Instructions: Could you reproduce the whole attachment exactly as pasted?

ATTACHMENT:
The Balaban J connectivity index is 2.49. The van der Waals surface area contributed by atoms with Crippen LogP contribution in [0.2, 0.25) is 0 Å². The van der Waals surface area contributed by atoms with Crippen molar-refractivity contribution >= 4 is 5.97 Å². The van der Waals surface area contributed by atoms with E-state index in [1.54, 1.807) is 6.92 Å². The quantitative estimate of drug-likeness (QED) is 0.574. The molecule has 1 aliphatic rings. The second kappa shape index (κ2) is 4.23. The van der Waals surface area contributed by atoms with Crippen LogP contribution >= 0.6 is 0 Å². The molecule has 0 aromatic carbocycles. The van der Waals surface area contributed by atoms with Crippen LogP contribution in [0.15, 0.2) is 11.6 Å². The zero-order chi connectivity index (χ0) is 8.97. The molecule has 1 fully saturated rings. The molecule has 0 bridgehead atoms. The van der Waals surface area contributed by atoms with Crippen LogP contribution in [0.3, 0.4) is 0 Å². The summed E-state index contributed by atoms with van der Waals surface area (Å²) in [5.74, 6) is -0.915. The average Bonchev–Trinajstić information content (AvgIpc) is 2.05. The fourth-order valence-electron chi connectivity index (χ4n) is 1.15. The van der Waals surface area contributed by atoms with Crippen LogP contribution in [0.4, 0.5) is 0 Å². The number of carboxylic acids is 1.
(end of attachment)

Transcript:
The Balaban J connectivity index is 2.49. The van der Waals surface area contributed by atoms with Crippen LogP contribution in [0.2, 0.25) is 0 Å². The van der Waals surface area contributed by atoms with Crippen molar-refractivity contribution >= 4 is 5.97 Å². The van der Waals surface area contributed by atoms with E-state index in [1.54, 1.807) is 6.92 Å². The quantitative estimate of drug-likeness (QED) is 0.574. The molecule has 1 aliphatic rings. The second kappa shape index (κ2) is 4.23. The van der Waals surface area contributed by atoms with Crippen LogP contribution >= 0.6 is 0 Å². The molecule has 0 aromatic carbocycles. The van der Waals surface area contributed by atoms with Crippen LogP contribution in [0.15, 0.2) is 11.6 Å². The zero-order chi connectivity index (χ0) is 8.97. The molecule has 1 fully saturated rings. The molecule has 0 bridgehead atoms. The van der Waals surface area contributed by atoms with Crippen LogP contribution in [0.3, 0.4) is 0 Å². The summed E-state index contributed by atoms with van der Waals surface area (Å²) in [5.74, 6) is -0.915. The average Bonchev–Trinajstić information content (AvgIpc) is 2.05. The fourth-order valence-electron chi connectivity index (χ4n) is 1.15. The van der Waals surface area contributed by atoms with Crippen LogP contribution in [0.4, 0.5) is 0 Å². The number of carboxylic acids is 1.